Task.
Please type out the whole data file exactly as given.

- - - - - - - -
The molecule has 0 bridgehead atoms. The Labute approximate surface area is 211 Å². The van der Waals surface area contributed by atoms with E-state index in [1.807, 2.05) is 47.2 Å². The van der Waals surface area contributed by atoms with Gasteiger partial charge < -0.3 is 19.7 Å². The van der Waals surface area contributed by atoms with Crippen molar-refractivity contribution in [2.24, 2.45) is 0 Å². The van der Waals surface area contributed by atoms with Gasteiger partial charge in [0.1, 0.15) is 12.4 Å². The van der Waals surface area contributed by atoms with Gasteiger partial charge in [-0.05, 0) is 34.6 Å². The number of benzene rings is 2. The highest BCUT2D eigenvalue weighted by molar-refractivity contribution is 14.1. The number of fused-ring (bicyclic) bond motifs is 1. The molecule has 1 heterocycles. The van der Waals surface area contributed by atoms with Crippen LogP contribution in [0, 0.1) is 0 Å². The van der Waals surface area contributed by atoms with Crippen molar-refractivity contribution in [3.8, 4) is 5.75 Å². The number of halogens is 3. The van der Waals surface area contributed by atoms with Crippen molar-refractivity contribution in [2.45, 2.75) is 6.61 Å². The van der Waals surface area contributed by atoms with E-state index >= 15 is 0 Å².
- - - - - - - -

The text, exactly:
The molecule has 0 bridgehead atoms. The Labute approximate surface area is 211 Å². The van der Waals surface area contributed by atoms with E-state index in [1.807, 2.05) is 47.2 Å². The van der Waals surface area contributed by atoms with Gasteiger partial charge < -0.3 is 19.7 Å². The van der Waals surface area contributed by atoms with Crippen molar-refractivity contribution in [2.24, 2.45) is 0 Å². The van der Waals surface area contributed by atoms with Gasteiger partial charge in [0.1, 0.15) is 12.4 Å². The van der Waals surface area contributed by atoms with Gasteiger partial charge in [-0.05, 0) is 34.6 Å². The number of benzene rings is 2. The highest BCUT2D eigenvalue weighted by molar-refractivity contribution is 14.1. The number of fused-ring (bicyclic) bond motifs is 1. The molecule has 1 heterocycles. The van der Waals surface area contributed by atoms with Crippen LogP contribution in [0, 0.1) is 0 Å². The van der Waals surface area contributed by atoms with Crippen molar-refractivity contribution in [3.8, 4) is 5.75 Å². The number of halogens is 3. The van der Waals surface area contributed by atoms with Crippen molar-refractivity contribution in [2.45, 2.75) is 6.61 Å². The van der Waals surface area contributed by atoms with E-state index >= 15 is 0 Å².